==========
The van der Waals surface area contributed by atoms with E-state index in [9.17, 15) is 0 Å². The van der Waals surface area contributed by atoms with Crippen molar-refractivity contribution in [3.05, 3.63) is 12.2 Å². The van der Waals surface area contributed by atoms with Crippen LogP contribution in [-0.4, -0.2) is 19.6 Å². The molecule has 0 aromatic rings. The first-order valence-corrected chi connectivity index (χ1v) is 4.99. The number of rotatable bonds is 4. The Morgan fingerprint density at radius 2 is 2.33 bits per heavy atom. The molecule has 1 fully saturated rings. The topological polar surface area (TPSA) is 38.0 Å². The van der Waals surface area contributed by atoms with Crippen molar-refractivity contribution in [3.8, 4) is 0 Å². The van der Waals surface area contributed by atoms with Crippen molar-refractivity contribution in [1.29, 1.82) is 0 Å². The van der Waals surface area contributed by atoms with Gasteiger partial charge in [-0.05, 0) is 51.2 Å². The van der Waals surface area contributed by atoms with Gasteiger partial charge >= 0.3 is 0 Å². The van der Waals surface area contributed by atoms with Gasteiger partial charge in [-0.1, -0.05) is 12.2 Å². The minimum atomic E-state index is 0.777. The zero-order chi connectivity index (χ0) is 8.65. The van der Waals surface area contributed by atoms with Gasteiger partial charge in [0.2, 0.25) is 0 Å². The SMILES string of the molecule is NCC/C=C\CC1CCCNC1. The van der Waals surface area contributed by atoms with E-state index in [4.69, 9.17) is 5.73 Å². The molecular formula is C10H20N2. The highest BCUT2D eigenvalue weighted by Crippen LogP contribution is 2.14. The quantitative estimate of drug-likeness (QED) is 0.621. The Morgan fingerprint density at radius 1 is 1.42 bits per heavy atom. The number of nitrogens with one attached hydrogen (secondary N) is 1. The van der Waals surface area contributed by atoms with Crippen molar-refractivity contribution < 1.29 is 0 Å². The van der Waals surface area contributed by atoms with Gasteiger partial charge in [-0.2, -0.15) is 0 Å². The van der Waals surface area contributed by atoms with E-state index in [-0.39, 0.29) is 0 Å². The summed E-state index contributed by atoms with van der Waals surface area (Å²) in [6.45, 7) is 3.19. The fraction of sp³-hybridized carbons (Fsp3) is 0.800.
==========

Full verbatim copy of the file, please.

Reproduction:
The van der Waals surface area contributed by atoms with E-state index in [9.17, 15) is 0 Å². The van der Waals surface area contributed by atoms with Crippen molar-refractivity contribution in [3.05, 3.63) is 12.2 Å². The van der Waals surface area contributed by atoms with Crippen LogP contribution in [-0.4, -0.2) is 19.6 Å². The molecule has 0 aromatic rings. The first-order valence-corrected chi connectivity index (χ1v) is 4.99. The number of rotatable bonds is 4. The Morgan fingerprint density at radius 2 is 2.33 bits per heavy atom. The molecule has 1 fully saturated rings. The topological polar surface area (TPSA) is 38.0 Å². The van der Waals surface area contributed by atoms with Crippen molar-refractivity contribution in [3.8, 4) is 0 Å². The van der Waals surface area contributed by atoms with Crippen molar-refractivity contribution in [1.29, 1.82) is 0 Å². The van der Waals surface area contributed by atoms with Gasteiger partial charge in [-0.05, 0) is 51.2 Å². The van der Waals surface area contributed by atoms with Gasteiger partial charge >= 0.3 is 0 Å². The van der Waals surface area contributed by atoms with Gasteiger partial charge in [-0.1, -0.05) is 12.2 Å². The minimum atomic E-state index is 0.777. The zero-order chi connectivity index (χ0) is 8.65. The van der Waals surface area contributed by atoms with Gasteiger partial charge in [0.2, 0.25) is 0 Å². The SMILES string of the molecule is NCC/C=C\CC1CCCNC1. The van der Waals surface area contributed by atoms with E-state index in [4.69, 9.17) is 5.73 Å². The molecular formula is C10H20N2. The highest BCUT2D eigenvalue weighted by Crippen LogP contribution is 2.14. The quantitative estimate of drug-likeness (QED) is 0.621. The Morgan fingerprint density at radius 1 is 1.42 bits per heavy atom. The number of nitrogens with one attached hydrogen (secondary N) is 1. The van der Waals surface area contributed by atoms with Crippen molar-refractivity contribution < 1.29 is 0 Å². The van der Waals surface area contributed by atoms with Gasteiger partial charge in [-0.2, -0.15) is 0 Å². The van der Waals surface area contributed by atoms with E-state index in [-0.39, 0.29) is 0 Å². The summed E-state index contributed by atoms with van der Waals surface area (Å²) in [6.45, 7) is 3.19. The fraction of sp³-hybridized carbons (Fsp3) is 0.800.